Foot Care for People with Diabetes/Reduced Blood Flow
Individuals with diabetes and other conditions such as peripheral arterial disease (PAD) that limit blood flow to the extremities are at increased risk of foot problems, limb loss and, in severe cases, loss of life.
IPFH suggests that foot care for someone with diabetes or another condition that reduces blood flow to the extremities include the following steps:
- Inspect the person’s feet at least twice daily by looking at them (top and bottom) and feeling them with your hands for any bumps, lumps, sores, lesions or pressure points where sores and ulcers might form.
- Wash the person’s feet at least once daily using lukewarm, not hot, water. Use your elbow to test the water temperature. Dry his/her feet thoroughly, including between the toes.
- Apply lotion only to the tops and bottoms of the feet, but never between the toes, since this can create a moist environment that favors fungal growth.
- Cut the individual’s toenails straight across. Do not let the person cut his/her own nails. If you cannot perform nail care easily, leave the task of cutting toenails to a foot health professional.
- Never cut corns and calluses or use wart removers, corn removers or other chemicals on the person’s feet. Only an appropriate foot health professional should do any procedures involving corns and calluses.
- If the individual you’re caring for has no sensation in the feet (numbness/ neuropathy), be extra cautious. Do not expose the feet to temperature extremes. Make sure there are no sharp objects such as broken glass, nails, or exposed sharp edges on floors or in carpeting. The person should not walk or move around barefoot, even inside the house.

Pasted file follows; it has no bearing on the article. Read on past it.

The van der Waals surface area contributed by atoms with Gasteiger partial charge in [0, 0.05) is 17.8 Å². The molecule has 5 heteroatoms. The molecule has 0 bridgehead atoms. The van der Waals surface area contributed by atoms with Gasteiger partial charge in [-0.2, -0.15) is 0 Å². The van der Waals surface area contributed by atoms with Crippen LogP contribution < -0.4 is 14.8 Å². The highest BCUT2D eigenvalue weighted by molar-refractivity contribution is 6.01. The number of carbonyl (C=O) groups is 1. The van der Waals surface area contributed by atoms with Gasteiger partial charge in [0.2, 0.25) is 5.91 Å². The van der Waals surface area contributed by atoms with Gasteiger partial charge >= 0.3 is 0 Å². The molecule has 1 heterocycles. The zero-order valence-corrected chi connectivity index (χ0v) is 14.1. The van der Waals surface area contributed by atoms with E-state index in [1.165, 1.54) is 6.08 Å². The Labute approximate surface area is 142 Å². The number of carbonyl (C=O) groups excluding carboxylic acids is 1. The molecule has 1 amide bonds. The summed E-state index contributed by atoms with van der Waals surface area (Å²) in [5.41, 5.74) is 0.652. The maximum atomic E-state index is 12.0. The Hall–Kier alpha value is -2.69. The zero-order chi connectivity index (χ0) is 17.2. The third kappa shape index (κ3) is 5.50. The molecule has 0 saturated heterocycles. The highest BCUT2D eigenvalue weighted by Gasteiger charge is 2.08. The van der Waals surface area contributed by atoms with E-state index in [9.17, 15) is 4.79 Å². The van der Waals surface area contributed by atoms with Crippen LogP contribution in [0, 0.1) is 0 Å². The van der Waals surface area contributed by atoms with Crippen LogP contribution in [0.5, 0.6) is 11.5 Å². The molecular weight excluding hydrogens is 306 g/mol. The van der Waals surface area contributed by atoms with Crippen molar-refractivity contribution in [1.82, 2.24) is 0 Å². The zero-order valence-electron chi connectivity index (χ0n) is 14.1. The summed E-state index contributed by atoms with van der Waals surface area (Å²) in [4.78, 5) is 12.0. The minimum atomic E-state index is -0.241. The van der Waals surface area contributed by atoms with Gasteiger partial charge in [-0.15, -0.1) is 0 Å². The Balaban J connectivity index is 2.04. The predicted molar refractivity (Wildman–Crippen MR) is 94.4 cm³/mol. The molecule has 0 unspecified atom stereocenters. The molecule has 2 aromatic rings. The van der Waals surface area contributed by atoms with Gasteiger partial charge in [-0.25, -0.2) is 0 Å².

- Ensure that the individual has proper footwear. If he/she is fully or partially mobile, this means properly selected and fitted, as part of an integrated approach, padded socks with shoes with non-slip outsoles and any inserts or orthotics prescribed or recommended by a doctor or foot health professional. Peer-reviewed, published studies have shown that wearing clinically tested padded socks can help prevent injuries to the skin/soft tissue of the foot, a major cause of diabetic ulcerations.
Acrylic and acrylic blends have been demonstrated by clinical research to be best for the diabetic foot; made from 100 percent “natural” fibers (cotton, wool and silk) retain moisture and make feet vulnerable to irritation, lesions, athlete’s foot , blisters and other foot conditions.
If the individual is immobile, wheelchair bound or bedridden, he/she should wear shoes and padded socks that do not confine or restrict the feet and that protect the vulnerable heel area from pressure ulcers.
- Check inside shoes daily for sharp points, sharp edges, seams or other rough areas or foreign objects that may lead to cuts, wounds or abrasions.
- Never depend on shoes to “fit better after they’re worn for a while.” Trust the foot health professional who analyzes the individual’s gait and sizes his or her feet. New footwear may “feel” large to the patient, but if they are properly fitted as a system—padded socks, insert/orthotic, shoes—they will provide better protection.
- Make sure the individual does not cross his/her legs for extended periods, as this can reduce blood flow and create pressure points.
- Move the individual or make sure that he/she changes position at least once every two or three hours to avoid tissue damage or pressure sores. Check carefully for signs of tissue damage in the heels of the feet—and also, for overall health, at the base of the buttocks, the upper outer thigh, the lower back and the back of the head. These are the areas where there is greatest risk for pressure sores.
- Encourage and facilitate appropriate physical activity. Check with the person’s doctor for recommendations on exercise and activities. Investigate exercise programs that may be available in your area.